There is much huffing and puffing in global financial media about the latest textbook curiosity to be lifted to the status of policy option — the use of ‘helicopter money’ to rescue us from the perils of a weak global economy. However, free money delivering economic salvation is about as likely as the oft-vaunted ‘free lunch’.
Let’s be clear: helicopter money isn’t about to appear on the Reserve Bank board’s agenda. Australia, happily, is positioned several degrees of separation from extreme monetary measures. But as for the rest of the world, a feature of the post-GFC policy environment is how quickly radicalism becomes orthodoxy.
We have to take radical suggestions seriously, and helicopter money is the latest suggested addition to a procession of extreme measures adopted by macro policymakers since 2008: massive fiscal stimulus; zero policy interest rates; quantitative easing (QE); and negative interest rates. While most economies perked up at some stage after 2008, we have also got more financial leverage, selectively frothy asset markets, more heavily-indebted governments, and now a global economy running out of steam again.
Helicopter money conjures up images of central banks printing money and dropping it from the sky, but in reality, if it ever happened, it would be a joint fiscal/monetary operation, with the government crediting peoples’ accounts and the central bank financing the resulting deficit by purchasing bonds from the government directly. Never mind the legal obstacles to central bank financing of deficits in most countries – let’s assume they can be circumvented somehow.
Helicopter money is actually fiscal stimulus with monetary financing. Like QE, it adds to the money supply, but unlike QE it puts additional spending power directly into the hands of final spenders such as consumers. It would be like the Rudd government’s 2008 ‘cash splash’ to households, but with the Reserve Bank lending the government the money. The direct stimulus from helicopter money is supposed to be its appeal over QE. But the costs would overwhelm any benefits it might have.
Milton Friedman has been enlisted from his grave to support helicopter money. It is true that he hypothesised about the economic effects if ‘one day a helicopter flies over this community and drops an additional $1,000 in bills from the sky, which is, of course, hastily collected by members of the community’. But Friedman wasn’t proposing the use of helicopter money at that time — merely using it as a hypothetical illustration of the powers (and dangers) of monetary policy — and there is no reason to think he would propose it now
For starters, Friedman was quick to add an important caveat to his theoretical experiment: ‘Let us suppose further that everyone is convinced that this is a unique event which will never be repeated.’ In practice helicopter drops would be repeated as the response disappointed and politicians quickly got the hang of handing out ‘free’ money.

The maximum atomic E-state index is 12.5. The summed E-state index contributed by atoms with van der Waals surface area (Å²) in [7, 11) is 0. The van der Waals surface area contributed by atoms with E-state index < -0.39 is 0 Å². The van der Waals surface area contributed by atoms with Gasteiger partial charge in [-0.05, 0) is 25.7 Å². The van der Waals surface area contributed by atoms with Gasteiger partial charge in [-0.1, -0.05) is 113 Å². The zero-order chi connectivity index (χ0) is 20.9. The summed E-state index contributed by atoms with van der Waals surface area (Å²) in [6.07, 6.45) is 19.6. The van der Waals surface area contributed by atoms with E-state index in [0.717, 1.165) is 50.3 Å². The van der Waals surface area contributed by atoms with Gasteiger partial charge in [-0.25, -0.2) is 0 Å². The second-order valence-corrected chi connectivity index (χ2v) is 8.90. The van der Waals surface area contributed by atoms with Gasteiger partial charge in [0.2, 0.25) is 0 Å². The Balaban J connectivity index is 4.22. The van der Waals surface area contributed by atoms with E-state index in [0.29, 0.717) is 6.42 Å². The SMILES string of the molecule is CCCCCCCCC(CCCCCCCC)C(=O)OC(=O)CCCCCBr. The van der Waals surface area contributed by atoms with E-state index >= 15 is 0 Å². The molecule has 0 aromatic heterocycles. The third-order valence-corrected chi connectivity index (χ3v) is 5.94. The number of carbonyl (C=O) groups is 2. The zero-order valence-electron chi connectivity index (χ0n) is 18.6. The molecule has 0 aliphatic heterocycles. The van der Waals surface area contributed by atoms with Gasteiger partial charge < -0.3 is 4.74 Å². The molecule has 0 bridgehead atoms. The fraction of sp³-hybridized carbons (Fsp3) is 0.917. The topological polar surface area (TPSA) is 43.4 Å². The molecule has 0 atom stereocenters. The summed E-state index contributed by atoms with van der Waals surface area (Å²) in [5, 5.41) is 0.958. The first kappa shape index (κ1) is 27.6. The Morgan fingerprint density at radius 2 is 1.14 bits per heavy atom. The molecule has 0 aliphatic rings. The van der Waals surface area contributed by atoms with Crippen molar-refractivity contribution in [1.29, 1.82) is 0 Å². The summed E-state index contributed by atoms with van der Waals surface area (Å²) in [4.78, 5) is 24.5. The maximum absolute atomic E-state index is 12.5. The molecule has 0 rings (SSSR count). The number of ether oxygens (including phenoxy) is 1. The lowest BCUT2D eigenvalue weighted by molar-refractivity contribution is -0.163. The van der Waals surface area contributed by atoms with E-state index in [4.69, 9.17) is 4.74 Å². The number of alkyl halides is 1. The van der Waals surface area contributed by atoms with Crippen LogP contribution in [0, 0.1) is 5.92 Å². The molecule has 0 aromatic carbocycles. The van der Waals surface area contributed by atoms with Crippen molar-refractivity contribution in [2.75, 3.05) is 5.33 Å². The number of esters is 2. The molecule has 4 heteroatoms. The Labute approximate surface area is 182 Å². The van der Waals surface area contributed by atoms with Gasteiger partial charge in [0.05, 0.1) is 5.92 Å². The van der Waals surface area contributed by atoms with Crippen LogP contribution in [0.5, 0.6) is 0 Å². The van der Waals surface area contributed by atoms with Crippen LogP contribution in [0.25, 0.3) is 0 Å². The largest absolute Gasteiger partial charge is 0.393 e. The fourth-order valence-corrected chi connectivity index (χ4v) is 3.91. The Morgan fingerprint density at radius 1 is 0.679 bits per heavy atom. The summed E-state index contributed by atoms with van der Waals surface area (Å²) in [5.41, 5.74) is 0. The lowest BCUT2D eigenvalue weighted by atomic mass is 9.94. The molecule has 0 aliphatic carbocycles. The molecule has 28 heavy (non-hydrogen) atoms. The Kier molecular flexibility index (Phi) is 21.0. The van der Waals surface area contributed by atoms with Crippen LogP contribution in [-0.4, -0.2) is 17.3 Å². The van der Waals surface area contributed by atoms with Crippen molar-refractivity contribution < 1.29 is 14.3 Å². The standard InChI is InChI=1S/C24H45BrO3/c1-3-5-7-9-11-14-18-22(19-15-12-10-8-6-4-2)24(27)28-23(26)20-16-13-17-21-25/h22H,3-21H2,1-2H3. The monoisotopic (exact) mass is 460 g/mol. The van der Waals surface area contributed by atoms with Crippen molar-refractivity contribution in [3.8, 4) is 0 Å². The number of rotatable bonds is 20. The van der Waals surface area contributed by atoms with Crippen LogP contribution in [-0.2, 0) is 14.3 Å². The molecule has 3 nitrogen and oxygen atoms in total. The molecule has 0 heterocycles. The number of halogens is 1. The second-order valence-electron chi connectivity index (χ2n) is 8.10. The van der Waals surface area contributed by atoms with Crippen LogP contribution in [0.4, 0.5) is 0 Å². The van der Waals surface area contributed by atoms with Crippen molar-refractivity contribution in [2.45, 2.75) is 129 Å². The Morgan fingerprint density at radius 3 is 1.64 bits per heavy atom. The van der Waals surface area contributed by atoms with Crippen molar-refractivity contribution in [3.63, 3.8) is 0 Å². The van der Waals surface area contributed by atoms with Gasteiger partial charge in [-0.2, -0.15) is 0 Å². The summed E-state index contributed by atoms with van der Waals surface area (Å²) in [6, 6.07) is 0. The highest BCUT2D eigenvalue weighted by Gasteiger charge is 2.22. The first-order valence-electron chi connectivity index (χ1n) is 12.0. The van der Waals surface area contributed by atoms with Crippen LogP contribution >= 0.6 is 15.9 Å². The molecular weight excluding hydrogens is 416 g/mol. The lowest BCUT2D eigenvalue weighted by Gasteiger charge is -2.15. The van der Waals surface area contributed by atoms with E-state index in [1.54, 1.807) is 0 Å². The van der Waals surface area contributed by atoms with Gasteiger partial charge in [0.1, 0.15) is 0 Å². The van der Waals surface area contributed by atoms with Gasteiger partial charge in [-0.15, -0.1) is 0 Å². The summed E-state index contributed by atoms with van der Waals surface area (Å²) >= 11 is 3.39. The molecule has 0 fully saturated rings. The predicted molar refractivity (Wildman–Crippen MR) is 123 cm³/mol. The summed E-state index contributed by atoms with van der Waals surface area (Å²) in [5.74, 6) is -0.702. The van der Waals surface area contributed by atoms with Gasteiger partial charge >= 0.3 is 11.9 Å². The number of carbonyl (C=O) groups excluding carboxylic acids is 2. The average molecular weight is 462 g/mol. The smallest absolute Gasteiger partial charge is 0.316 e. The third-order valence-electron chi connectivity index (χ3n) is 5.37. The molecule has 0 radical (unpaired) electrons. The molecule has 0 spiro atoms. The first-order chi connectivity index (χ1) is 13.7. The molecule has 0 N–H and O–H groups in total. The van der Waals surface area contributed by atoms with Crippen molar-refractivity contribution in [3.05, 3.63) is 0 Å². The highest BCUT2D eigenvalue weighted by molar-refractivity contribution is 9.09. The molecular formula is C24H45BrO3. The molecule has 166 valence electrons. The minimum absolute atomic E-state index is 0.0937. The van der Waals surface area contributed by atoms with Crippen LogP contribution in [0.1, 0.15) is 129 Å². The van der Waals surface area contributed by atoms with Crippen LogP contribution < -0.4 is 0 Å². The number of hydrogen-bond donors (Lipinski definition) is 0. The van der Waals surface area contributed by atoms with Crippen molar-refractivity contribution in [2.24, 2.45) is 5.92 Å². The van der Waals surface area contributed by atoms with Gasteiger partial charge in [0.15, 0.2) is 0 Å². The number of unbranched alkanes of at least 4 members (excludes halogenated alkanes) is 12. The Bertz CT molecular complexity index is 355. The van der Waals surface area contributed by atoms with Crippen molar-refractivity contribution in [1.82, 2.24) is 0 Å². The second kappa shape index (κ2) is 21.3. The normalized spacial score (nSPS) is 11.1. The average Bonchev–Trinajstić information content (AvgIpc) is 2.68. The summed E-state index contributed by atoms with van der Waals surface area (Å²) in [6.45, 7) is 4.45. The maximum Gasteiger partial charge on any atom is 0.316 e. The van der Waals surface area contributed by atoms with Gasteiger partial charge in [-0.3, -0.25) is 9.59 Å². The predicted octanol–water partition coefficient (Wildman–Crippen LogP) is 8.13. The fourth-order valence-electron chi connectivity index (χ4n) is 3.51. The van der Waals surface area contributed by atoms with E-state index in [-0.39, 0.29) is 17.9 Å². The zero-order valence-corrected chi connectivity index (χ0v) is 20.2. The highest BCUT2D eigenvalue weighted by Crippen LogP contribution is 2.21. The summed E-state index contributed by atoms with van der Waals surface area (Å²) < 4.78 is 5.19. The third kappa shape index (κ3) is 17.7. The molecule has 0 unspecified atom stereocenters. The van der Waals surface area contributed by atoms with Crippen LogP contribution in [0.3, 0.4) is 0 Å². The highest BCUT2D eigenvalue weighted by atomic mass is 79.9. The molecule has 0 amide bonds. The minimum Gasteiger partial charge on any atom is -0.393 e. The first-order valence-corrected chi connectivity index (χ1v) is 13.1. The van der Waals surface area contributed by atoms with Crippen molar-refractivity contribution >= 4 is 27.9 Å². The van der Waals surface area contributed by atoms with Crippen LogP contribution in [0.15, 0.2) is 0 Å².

It is fanciful to think this would spark a sustained uplift in economic growth, or indeed any uplift at all. The more likely result would be a collapse of confidence in fiat money; a flight to alternatives such as real assets; the loss of central bank independence and credibility built up over many years; and an upsurge in inflation beyond what policymakers in zero and low inflation countries currently want.
If one wants to see the lasting consequences of helicopter money, the hyperinflation of Germany’s Weimer Republic or even more recently the travails of the Zimbabwean economy are good exhibits to start with.
There is no easy path to lifting global growth. A lot of hard work against vested interests is required to make much-needed structural reforms towards free trade, flexible markets and strengthening the rule of law. But most governments around the world are not heading in this direction. The 2014 Brisbane plan for G20 countries to make such reforms in support of stronger sustainable growth was well-intentioned, but its implementation has been a farce. Monetary policy cannot compensate for such failures.
Helicopter money is an interesting intellectual experiment, but one that has no place in the macro policy arsenal. For the advocates of overt money-financed deficits, the late Milton Friedman would certainly quip once more that the government solution to a problem is usually as bad as the problem.
Robert Carling is a Senior Fellow and Dr Patrick Carvalho a Research Fellow at The Centre for Independent Studies.